. This threshold can be estimated from a validation set using the equal error rate of the receiver operating characteristic curve (ROC). Then, if

the Council votes in favor of the Leader and its category is taken as our final classification result. Otherwise, an unknown activity class has been identified. In this case, the input could be passed further to a module in charge of handling unfamiliar data, such as a zero-shot learning model or a user to give the sample a new label in the context of active learning.

Figure 3: Examples of selective voting for the novelty score of different activities. The first row depicts the case where the samples are of known classes and second row for those of novel classes. Red points highlight classifiers, which were excluded from to the council of the current leader. Their uncertainty is, therefore, ignored when inferring the novelty score.

4 Evaluation

Evaluation setup

Since there is no established evaluation procedure available for action recognition in open-set conditions, we adapt existing evaluation protocols for two well-established datasets, HMDB-51 [Kuehne et al.(2013)Kuehne, Jhuang, Stiefelhagen, and Serre] and UCF-101 [Soomro et al.(2012)Soomro, Zamir, and Shah], for our task222Dataset splits used for novelty detection and generalized zero-shot action recognition are provided at We evenly split each dataset into seen/unseen categories (26/25 for HMDB-51 and 51/50 for UCF-101). Samples of unseen classes will not be available during training, while samples of the remaining set of seen classes is further split into training (70%) and testing (30%) sets, thereby adapting the evaluation framework of [Wang and Chen(2017)] for the generalized

ZS learning scenario. For each dataset, we randomly generate 10 splits and report the average and standard deviation of the recognition accuracy. Using a separate validation split, we optimize the credibility threshold

and compute the threshold for rejection for each category as the Equal Error Rate of the ROC.

Architecture details

We augment the RGB-stream of the I3D architecture [Carreira and Zisserman(2017)] with MC-Dropout. The model is pre-trained on the Kinetics dataset, as described in [Carreira and Zisserman(2017)]

. The last average pooling is connected to two fully connected layers: a hidden layer of size 256 and the final softmax-classifier layer. These are optimized using SGD with momentum of 0.9, learning rate of 0.005 and dropout probability of 0.7 for 100 epochs. We sample the output scores for

stochastic forward passes applied on the two layers preceding the classifier, while the credibility threshold is set to 0.001.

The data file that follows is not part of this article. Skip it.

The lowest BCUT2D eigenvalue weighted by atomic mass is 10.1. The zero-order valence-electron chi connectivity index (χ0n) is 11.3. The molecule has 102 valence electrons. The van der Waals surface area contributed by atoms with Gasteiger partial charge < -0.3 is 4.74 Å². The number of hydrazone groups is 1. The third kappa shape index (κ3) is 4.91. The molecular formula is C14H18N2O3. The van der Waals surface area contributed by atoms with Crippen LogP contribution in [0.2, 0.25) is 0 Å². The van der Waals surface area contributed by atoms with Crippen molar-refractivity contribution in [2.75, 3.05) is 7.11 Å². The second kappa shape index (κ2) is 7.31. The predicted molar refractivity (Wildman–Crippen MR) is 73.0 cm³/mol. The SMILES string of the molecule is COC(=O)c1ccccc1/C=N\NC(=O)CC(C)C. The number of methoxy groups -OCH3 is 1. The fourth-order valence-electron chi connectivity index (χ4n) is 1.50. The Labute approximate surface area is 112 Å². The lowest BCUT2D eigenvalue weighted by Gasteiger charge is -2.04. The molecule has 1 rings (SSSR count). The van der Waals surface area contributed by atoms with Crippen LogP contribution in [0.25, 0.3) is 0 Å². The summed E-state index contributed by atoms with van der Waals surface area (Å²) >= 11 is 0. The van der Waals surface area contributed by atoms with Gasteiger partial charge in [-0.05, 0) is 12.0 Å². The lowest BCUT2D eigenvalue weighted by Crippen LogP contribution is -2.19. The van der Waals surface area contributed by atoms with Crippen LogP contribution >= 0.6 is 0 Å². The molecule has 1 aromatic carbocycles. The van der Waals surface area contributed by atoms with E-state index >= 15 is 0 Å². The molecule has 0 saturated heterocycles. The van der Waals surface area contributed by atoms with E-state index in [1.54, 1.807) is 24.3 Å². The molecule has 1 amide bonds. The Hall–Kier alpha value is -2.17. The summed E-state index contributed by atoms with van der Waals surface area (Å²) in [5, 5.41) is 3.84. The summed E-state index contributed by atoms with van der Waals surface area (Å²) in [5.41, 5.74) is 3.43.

We compare our model to three popular methods for novelty and outlier detection: 1) a One Class SVM

[Schölkopf et al.(2000)Schölkopf, Williamson, Smola, Shawe-Taylor, and Platt, Schölkopf et al.(2001)Schölkopf, Platt, Shawe-Taylor, Smola, and Williamson] with RBF kernel (upper bound on the fraction of training errors set to 0.1); 2) a GMM [Zorriassatine et al.(2005)Zorriassatine, Al-Habaibeh, Parkin, Jackson, and Coy, Pimentel et al.(2014)Pimentel, Clifton, Clifton, and Tarassenko] with 8 components; 3) and Softmax probabilities [Richter and Roy(2017), Hendrycks and Gimpel(2017)] as the value for thresholding. Both SVM and GMM were trained on normalized features obtained from last average pooling layer of I3D pre-trained on the Kinetics dataset [Carreira and Zisserman(2017)].

Novelty Detection

We evaluate the novelty detection accuracy in terms of a binary classification problem, using the area under curve (AUC) values of the receiver operating characteristic (ROC) and the precision-recall (PR) curves.

We show the robustness of our approach in comparison to the baseline methods in Table 1. All variants of our model clearly outperform the conventional approaches and achieve an ROC-AUC gain of over 7% on both datasets. Along our model variants, Informed Democracy has proven to be the most effective strategy for novelty score voting, outperforming the Dictator by 5.5% and 1.4%, while Uninformed Democracy achieved second-best results. We believe that smaller differences in performance gain on the UCF-101 data are due to the much higher supervised classification accuracy on this dataset. Since the categories of UCF-101 are easier to distinguish visually and the confusion is low, there is more agreement between the neurons in terms of their confidence.

Generalized Zero-Shot Learning (GZSL)